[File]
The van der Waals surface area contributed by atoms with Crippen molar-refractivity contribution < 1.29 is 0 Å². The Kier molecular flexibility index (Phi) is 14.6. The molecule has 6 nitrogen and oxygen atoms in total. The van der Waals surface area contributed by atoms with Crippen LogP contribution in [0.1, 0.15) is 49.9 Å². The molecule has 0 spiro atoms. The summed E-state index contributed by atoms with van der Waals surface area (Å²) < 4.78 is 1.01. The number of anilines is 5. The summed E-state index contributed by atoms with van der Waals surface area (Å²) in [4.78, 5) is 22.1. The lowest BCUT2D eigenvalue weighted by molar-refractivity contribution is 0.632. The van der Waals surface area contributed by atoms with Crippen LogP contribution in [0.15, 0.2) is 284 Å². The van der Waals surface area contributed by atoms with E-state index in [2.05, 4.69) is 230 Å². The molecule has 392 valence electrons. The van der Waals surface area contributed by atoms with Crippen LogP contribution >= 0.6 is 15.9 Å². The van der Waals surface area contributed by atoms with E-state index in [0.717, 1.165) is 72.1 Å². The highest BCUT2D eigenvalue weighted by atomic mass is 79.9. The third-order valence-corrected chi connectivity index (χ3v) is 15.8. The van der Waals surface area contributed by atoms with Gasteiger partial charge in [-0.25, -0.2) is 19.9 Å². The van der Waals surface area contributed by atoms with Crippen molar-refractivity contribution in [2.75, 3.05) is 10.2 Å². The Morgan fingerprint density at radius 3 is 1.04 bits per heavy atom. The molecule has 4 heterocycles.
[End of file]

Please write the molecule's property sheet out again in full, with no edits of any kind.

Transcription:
The van der Waals surface area contributed by atoms with Crippen molar-refractivity contribution < 1.29 is 0 Å². The Kier molecular flexibility index (Phi) is 14.6. The molecule has 6 nitrogen and oxygen atoms in total. The van der Waals surface area contributed by atoms with Crippen LogP contribution in [0.1, 0.15) is 49.9 Å². The molecule has 0 spiro atoms. The summed E-state index contributed by atoms with van der Waals surface area (Å²) < 4.78 is 1.01. The number of anilines is 5. The summed E-state index contributed by atoms with van der Waals surface area (Å²) in [4.78, 5) is 22.1. The lowest BCUT2D eigenvalue weighted by molar-refractivity contribution is 0.632. The van der Waals surface area contributed by atoms with Crippen LogP contribution in [0.15, 0.2) is 284 Å². The van der Waals surface area contributed by atoms with E-state index in [2.05, 4.69) is 230 Å². The molecule has 392 valence electrons. The van der Waals surface area contributed by atoms with Crippen LogP contribution >= 0.6 is 15.9 Å². The van der Waals surface area contributed by atoms with E-state index in [0.717, 1.165) is 72.1 Å². The highest BCUT2D eigenvalue weighted by atomic mass is 79.9. The third-order valence-corrected chi connectivity index (χ3v) is 15.8. The van der Waals surface area contributed by atoms with Gasteiger partial charge in [-0.25, -0.2) is 19.9 Å². The van der Waals surface area contributed by atoms with Crippen molar-refractivity contribution in [2.75, 3.05) is 10.2 Å². The Morgan fingerprint density at radius 3 is 1.04 bits per heavy atom. The molecule has 4 heterocycles.